Goa, part 2: Saudade y alegria, vinho y cafe…
The thing about Goa is that it’s no single one thing for any one single set of tastes. It is many different communities—and beaches—scattered over an entire Indian state. This is logistically problematic. If you aren’t careful, you might book a room far off the beaten track, without really knowing it. Fortunately I figured that out in advance. Motorbikes are standard issue here, but I don’t care for them, though it’s almost easier to just get one, than to have to avoid the constant offers to rent. If you really want to see everything and do everything, you’ll need one.
This is a decentralized version of India at its most extreme, and presumably where most of its long-term ex-pats base and blend into the woodwork. India’s trying to limit it, but with little success, so as not to impact its legitimate tourist industry, which is really not much, by international standards. Goa claims a full third of India’s relatively meager—for its size—six to seven million annual tourist arrivals.
These people don’t do the Taj, I’m guessing. For a while India had an immigration policy that required two months out of the country on every departure, to discourage visa-running, but they finally abandoned that… for good. These are mostly not real travelers here, I think it’s safe to say. That’s okay: I can sacrifice my principles for good coffee.
So I have an unspoken nod-nod wink-wink agreement with my local barista that as long as they accept my skanky banknotes, then I’ll buy their expensive espresso. It’s a win-win deal. Did I mention that most of the ‘Westerners’ are Russian? At Anjuna Beach, the original tourist Goa, that’s the case, at least. Most menus and billboards are in English, and Russian Cyrillic.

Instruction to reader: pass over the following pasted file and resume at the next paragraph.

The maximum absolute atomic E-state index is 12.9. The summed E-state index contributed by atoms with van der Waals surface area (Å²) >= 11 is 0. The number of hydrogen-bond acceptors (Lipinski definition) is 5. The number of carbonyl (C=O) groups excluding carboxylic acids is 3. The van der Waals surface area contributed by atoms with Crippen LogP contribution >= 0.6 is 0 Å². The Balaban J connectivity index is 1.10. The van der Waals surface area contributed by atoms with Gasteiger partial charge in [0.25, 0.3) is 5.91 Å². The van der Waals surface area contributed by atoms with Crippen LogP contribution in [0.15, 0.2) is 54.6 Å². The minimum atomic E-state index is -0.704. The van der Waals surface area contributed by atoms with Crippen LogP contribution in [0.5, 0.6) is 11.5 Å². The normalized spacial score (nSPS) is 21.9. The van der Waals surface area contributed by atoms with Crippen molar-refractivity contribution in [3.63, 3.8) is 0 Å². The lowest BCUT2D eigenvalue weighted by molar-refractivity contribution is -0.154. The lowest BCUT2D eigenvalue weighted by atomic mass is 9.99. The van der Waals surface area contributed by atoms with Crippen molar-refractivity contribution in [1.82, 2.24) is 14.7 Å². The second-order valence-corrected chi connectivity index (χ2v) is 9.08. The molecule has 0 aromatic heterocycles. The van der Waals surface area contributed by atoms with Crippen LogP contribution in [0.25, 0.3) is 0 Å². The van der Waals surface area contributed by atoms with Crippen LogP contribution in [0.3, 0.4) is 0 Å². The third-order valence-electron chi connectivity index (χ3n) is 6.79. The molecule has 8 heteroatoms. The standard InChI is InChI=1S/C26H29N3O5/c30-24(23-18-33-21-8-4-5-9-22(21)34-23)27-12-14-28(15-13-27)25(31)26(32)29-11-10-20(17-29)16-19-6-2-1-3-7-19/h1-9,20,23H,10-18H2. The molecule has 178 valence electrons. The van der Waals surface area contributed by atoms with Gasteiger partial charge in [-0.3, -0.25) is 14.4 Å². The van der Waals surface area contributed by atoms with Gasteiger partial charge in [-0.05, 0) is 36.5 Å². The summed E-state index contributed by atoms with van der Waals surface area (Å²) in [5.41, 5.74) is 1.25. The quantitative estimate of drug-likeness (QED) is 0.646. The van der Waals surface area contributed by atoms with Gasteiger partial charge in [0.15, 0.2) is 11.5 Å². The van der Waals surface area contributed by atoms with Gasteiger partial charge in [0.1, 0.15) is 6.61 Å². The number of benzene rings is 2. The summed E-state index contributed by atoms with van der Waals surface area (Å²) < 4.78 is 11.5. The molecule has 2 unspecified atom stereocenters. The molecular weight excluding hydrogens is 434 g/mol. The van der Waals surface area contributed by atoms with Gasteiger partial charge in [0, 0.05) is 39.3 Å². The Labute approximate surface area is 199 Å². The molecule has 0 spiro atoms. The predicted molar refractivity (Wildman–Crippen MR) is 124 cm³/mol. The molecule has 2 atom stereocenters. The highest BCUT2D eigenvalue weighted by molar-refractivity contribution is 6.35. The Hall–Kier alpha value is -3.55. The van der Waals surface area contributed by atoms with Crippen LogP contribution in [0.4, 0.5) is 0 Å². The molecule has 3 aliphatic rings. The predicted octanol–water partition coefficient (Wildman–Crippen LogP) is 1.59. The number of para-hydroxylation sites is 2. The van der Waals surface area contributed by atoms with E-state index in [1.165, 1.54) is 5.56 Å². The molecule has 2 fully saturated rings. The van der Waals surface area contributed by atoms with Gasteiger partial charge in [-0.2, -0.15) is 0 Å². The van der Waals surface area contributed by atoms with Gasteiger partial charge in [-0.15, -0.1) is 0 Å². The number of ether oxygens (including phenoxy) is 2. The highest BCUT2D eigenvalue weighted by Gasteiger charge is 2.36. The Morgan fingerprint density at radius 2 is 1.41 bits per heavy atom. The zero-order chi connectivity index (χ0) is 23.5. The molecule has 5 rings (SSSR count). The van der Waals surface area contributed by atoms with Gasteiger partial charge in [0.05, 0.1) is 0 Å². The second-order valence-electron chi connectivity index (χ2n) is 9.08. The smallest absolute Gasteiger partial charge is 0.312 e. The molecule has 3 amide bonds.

It’s all hard to describe, so just picture this: Russian girls in leather boots and hot-pants ride Royal Enfield motorcycles; Indian hippies chat up tourists to sell them ‘what they want’, i.e. ganja, etc; DIY Rastafarians and other minor messiahs shop for groceries; fat white ladies lie on 300-thread-count sheets with cucumbers over their eyes getting ‘Ayurvedic’ health treatments just like 3500 years ago; pale tourists swarm like dragonflies on motorbikes, buzzing the back-roads at breakneck speed, not a helmet on a single one; booths sell T-shirts with pictures of Hendrix and Marley. You get the idea.
A surprising difference is that people don’t seem to smile as much as in the ‘real’ India. Is that tourist fatigue, Portuguese fado-like saudade or some Euro-angst reverse-engineered into us by cultural DNA? I’ve been accused of scarce smiles myself. Aaagghh! Maybe I’ve turned European, all moody and existential. Help! As annoying as all the Indian staring and goofing and gawking can be, it is still rather genuine, I feel, and maybe preferable to uber-cool know-it-all Euro-tude.
The inland Goan cities are totally different, though, and worth a stop for their own sake. As Indian cities go, they aren’t bad, especially the capital Panaji/Panjim. The touts and hawkers are largely absent, but with no shortage of amenities. A central park, clean and manicured, will even remind you of why you came here in the first place, that and the time-worn architecture. I doubt that anyone still speaks Portuguese, though. Just because Goa hosted a Lusophone gathering not long ago likely refers more to linguistic legacy than literacy. There is a TV station devoted to it, though, so who knows?
Bottom line for me, regardless: Goa is just a stopover, not really a destination. This may have been a cutting-edge groover’s paradise fifty years ago, but now it just seems like an anachronism, lost in space and time (though the flea market is still pretty unique and nice, I’ll have to admit). Tourist colonies don’t interest me very much, regardless of how many full-moon parties or trance-dances they have. I’m still looking for the perfect combination of authenticity and amenities, so further south I’ll go. Kerala, here I come.